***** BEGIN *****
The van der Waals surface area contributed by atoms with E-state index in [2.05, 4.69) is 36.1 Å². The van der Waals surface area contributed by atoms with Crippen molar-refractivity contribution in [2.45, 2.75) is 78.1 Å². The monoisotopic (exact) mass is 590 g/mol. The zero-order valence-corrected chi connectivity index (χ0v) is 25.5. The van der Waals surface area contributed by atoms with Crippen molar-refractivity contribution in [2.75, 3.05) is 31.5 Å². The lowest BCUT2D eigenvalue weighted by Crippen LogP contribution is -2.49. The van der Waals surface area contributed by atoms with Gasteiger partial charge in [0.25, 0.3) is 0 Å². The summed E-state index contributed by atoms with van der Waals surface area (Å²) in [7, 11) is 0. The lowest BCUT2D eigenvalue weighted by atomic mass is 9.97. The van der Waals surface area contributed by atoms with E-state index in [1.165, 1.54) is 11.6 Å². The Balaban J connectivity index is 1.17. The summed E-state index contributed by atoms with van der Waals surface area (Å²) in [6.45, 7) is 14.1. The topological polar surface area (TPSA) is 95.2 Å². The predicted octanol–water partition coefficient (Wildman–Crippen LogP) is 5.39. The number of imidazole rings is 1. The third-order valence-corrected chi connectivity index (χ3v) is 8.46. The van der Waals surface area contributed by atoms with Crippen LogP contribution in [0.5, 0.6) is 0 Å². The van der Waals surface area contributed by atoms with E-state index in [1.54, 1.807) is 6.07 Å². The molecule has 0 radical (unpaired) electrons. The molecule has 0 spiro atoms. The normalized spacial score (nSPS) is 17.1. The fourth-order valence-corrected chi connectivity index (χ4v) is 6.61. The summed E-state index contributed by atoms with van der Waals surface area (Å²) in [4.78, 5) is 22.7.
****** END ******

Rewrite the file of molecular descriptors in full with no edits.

The van der Waals surface area contributed by atoms with E-state index in [2.05, 4.69) is 36.1 Å². The van der Waals surface area contributed by atoms with Crippen molar-refractivity contribution in [2.45, 2.75) is 78.1 Å². The monoisotopic (exact) mass is 590 g/mol. The zero-order valence-corrected chi connectivity index (χ0v) is 25.5. The van der Waals surface area contributed by atoms with Crippen molar-refractivity contribution in [2.75, 3.05) is 31.5 Å². The lowest BCUT2D eigenvalue weighted by Crippen LogP contribution is -2.49. The van der Waals surface area contributed by atoms with Gasteiger partial charge in [0.25, 0.3) is 0 Å². The summed E-state index contributed by atoms with van der Waals surface area (Å²) in [7, 11) is 0. The lowest BCUT2D eigenvalue weighted by atomic mass is 9.97. The van der Waals surface area contributed by atoms with E-state index in [1.165, 1.54) is 11.6 Å². The Balaban J connectivity index is 1.17. The summed E-state index contributed by atoms with van der Waals surface area (Å²) in [6.45, 7) is 14.1. The topological polar surface area (TPSA) is 95.2 Å². The predicted octanol–water partition coefficient (Wildman–Crippen LogP) is 5.39. The number of imidazole rings is 1. The third-order valence-corrected chi connectivity index (χ3v) is 8.46. The van der Waals surface area contributed by atoms with Crippen LogP contribution in [0.5, 0.6) is 0 Å². The van der Waals surface area contributed by atoms with E-state index in [1.54, 1.807) is 6.07 Å². The molecule has 0 radical (unpaired) electrons. The molecule has 0 spiro atoms. The normalized spacial score (nSPS) is 17.1. The fourth-order valence-corrected chi connectivity index (χ4v) is 6.61. The summed E-state index contributed by atoms with van der Waals surface area (Å²) in [4.78, 5) is 22.7.